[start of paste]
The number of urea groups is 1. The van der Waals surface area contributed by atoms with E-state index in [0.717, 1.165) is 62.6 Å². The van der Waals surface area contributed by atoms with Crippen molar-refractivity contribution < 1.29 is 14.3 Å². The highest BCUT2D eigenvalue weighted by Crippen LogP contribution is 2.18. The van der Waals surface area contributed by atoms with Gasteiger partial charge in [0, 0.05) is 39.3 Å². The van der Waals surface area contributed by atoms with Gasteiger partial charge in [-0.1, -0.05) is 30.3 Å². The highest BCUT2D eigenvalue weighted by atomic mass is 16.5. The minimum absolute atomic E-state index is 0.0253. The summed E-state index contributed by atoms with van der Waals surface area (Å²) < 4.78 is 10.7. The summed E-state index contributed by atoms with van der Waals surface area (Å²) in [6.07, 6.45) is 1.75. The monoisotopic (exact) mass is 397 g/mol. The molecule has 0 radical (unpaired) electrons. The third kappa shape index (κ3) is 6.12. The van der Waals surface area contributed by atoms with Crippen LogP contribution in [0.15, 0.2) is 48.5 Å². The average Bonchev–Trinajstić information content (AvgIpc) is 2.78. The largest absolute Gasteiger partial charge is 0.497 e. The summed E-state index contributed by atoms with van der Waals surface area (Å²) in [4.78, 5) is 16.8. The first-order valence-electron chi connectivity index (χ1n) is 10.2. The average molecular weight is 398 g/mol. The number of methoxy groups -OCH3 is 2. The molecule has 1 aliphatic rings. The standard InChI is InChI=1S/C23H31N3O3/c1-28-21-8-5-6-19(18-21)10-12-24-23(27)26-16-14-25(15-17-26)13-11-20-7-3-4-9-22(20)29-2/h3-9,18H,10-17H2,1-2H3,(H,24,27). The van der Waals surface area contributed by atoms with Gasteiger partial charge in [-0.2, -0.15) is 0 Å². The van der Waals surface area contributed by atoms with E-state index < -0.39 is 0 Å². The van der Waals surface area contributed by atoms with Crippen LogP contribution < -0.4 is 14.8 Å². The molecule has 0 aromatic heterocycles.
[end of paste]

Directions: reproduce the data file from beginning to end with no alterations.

The number of urea groups is 1. The van der Waals surface area contributed by atoms with E-state index in [0.717, 1.165) is 62.6 Å². The van der Waals surface area contributed by atoms with Crippen molar-refractivity contribution < 1.29 is 14.3 Å². The highest BCUT2D eigenvalue weighted by Crippen LogP contribution is 2.18. The van der Waals surface area contributed by atoms with Gasteiger partial charge in [0, 0.05) is 39.3 Å². The van der Waals surface area contributed by atoms with Gasteiger partial charge in [-0.1, -0.05) is 30.3 Å². The highest BCUT2D eigenvalue weighted by atomic mass is 16.5. The minimum absolute atomic E-state index is 0.0253. The summed E-state index contributed by atoms with van der Waals surface area (Å²) < 4.78 is 10.7. The summed E-state index contributed by atoms with van der Waals surface area (Å²) in [6.07, 6.45) is 1.75. The monoisotopic (exact) mass is 397 g/mol. The molecule has 0 radical (unpaired) electrons. The third kappa shape index (κ3) is 6.12. The van der Waals surface area contributed by atoms with Crippen LogP contribution in [0.15, 0.2) is 48.5 Å². The average Bonchev–Trinajstić information content (AvgIpc) is 2.78. The largest absolute Gasteiger partial charge is 0.497 e. The summed E-state index contributed by atoms with van der Waals surface area (Å²) in [4.78, 5) is 16.8. The first-order valence-electron chi connectivity index (χ1n) is 10.2. The average molecular weight is 398 g/mol. The number of methoxy groups -OCH3 is 2. The molecule has 1 aliphatic rings. The standard InChI is InChI=1S/C23H31N3O3/c1-28-21-8-5-6-19(18-21)10-12-24-23(27)26-16-14-25(15-17-26)13-11-20-7-3-4-9-22(20)29-2/h3-9,18H,10-17H2,1-2H3,(H,24,27). The van der Waals surface area contributed by atoms with Gasteiger partial charge in [-0.2, -0.15) is 0 Å². The van der Waals surface area contributed by atoms with E-state index < -0.39 is 0 Å². The van der Waals surface area contributed by atoms with Crippen LogP contribution < -0.4 is 14.8 Å². The molecule has 0 aromatic heterocycles.